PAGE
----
When describing my symptoms to others, I agree, bipolar symptoms sound like anyone of these issues. But education on bipolar makes all the difference in the world. And if you are not educated in mental illness’, you should not be saying whether someone is or is not bipolar, or whether you do or do not have this same illness.

When those words of “I know how you feel” are carelessly thrown out, it’s demeaning to the blood, sweat and tears that I have experienced day in and day out, month after month, year after year, all in efforts just to keep my head above water.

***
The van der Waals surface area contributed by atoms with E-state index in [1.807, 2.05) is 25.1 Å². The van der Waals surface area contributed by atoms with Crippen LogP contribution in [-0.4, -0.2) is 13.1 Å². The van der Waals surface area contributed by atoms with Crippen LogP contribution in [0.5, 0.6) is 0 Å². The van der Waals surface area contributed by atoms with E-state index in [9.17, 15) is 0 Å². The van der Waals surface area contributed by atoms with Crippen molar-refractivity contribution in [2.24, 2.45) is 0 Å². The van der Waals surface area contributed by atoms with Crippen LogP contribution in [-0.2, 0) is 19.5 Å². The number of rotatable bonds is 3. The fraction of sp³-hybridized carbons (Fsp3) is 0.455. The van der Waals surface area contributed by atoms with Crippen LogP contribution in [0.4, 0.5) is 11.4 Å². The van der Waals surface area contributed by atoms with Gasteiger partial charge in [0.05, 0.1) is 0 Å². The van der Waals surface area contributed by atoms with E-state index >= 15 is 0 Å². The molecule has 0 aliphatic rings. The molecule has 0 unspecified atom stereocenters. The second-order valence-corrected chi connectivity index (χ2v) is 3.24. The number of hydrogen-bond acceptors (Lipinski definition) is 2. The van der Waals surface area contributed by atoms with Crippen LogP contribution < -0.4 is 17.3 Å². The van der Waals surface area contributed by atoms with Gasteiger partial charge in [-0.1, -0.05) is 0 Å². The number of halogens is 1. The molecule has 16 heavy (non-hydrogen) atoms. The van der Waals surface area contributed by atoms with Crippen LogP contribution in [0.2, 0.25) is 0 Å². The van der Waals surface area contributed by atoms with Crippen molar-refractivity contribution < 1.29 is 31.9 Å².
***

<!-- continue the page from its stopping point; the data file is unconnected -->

I’ve learned that there is a time and place for everything. There is a time when the words, “I know how you feel” are appropriate. Those times are when the situation is lighthearted and jovial. The times it’s not acceptable are when the recipient of your words is grieving or discussing sensitive or heartbreaking matters.

I have 3 other brothers that lost the same brother that I did. But not one of us had the same relationship with him or grieve in the exact same way.

I have also had conversations with other bipolars. But not one of us have the exact same symptoms or take the same course of action when it comes to getting help.

What makes these conversations more meaningful than those that know how I feel, is the mutual understanding that we are same same but different. We can cry, grieve, vent and then build each other up over our individual experiences in life.